Valkryia Chronicles was a game that really blew me away when it first released. Up until that point my experience with strategy RPGs was limited to isometric views and battlefields that were divided into squares. At the time it felt like a big leap forward for the genre and even now, playing the remaster after all these years, there’s still something so undeniably special and magical about this game.
The overarching plot revolves around the small, independent nation of Gallia, caught in the crossfires of a conflict between 2 superpowers. The Empire and Federation are embroiled in a war over a precious resource called Ragnite, a resource that Gallia just happens to have an abundance of. The small nation thus becomes a prime target for invasion which kicks off the story of the exploits of Welkin and Squad 7 as they try and push back the invading army and defend their homes.
Even as a fan of JRPGs, I’ll be the first to admit that the sub-genre has a tendency to rely heavily on tried and tested tropes, be it in the characters or story, it somehow rehashes a lot of the same concepts and archetypes. This game may seem like your average JRPG story, and to some degree I guess it is, but it never uses its roots as a crutch, instead it grows and evolves, ultimately providing a tale that is equal parts gripping and heartfelt. It also manages to deal with some of the heavier topics like discrimination and the horrors of war in a way that never feels self-indulgent and it always maintains a level maturity while still being entertaining.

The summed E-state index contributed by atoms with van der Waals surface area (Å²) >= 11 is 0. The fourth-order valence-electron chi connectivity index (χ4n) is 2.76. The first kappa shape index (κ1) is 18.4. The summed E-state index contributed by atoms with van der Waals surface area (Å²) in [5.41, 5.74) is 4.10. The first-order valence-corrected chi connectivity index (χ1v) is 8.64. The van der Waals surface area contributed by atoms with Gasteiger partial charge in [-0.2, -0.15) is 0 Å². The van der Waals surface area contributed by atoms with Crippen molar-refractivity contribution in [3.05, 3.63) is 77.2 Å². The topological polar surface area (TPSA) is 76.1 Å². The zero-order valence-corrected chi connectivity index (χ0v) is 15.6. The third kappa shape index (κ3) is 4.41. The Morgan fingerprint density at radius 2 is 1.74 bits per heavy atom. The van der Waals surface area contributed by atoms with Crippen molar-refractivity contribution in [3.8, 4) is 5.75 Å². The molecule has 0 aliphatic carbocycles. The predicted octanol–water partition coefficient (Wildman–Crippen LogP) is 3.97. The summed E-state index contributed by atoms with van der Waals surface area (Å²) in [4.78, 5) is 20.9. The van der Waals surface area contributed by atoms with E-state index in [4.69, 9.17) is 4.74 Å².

A large part of what makes the story so good is the wide variety of characters, each with their own reason for fighting in the war. The main cast is filled with likable and relatable characters, from the songstress turned soldier, Rosie, to the strong yet soft-hearted General of the Empire, Selvaria. No one felt like throw away characters and they deeply enriched the overall narrative. The diversity of personalities also fostered a sense of attachment, and I found myself deeply caring for the soldiers in my squad as well. This not only played well into the narrative but it also enhanced the gameplay by making situations much tenser should a unit a fall in battle, and I always found myself prioritizing my unit’s safety over the overall objective.
Valkyria Chronicles melds together real-time and turn-based combat in an interesting way, that, at the time was quite the departure from the norm that fans of the strategy RPG genre were used to. Each turn begins with an overview map of the battlefield. Here you can see little icons for each of your units as well as where enemies are positioned, given that they’re visible on the map. You’re also given a set number of Command Points (or CP for short) that are used when you take direct control of a unit. Taking control of a character switches the view to a 3rd person perspective where you’re able to freely move around the field. There is one caveat though, as movement is governed by the Action Points (or AP for short) gauge, which gets expended as you move. Should you move into the line of sight of an enemy, they will start firing their guns, so the management of the AP gauge becomes a cornerstone of the overall strategy as you don’t want to be in a situation where you run out of AP and your unit is left completely in the open without any cover.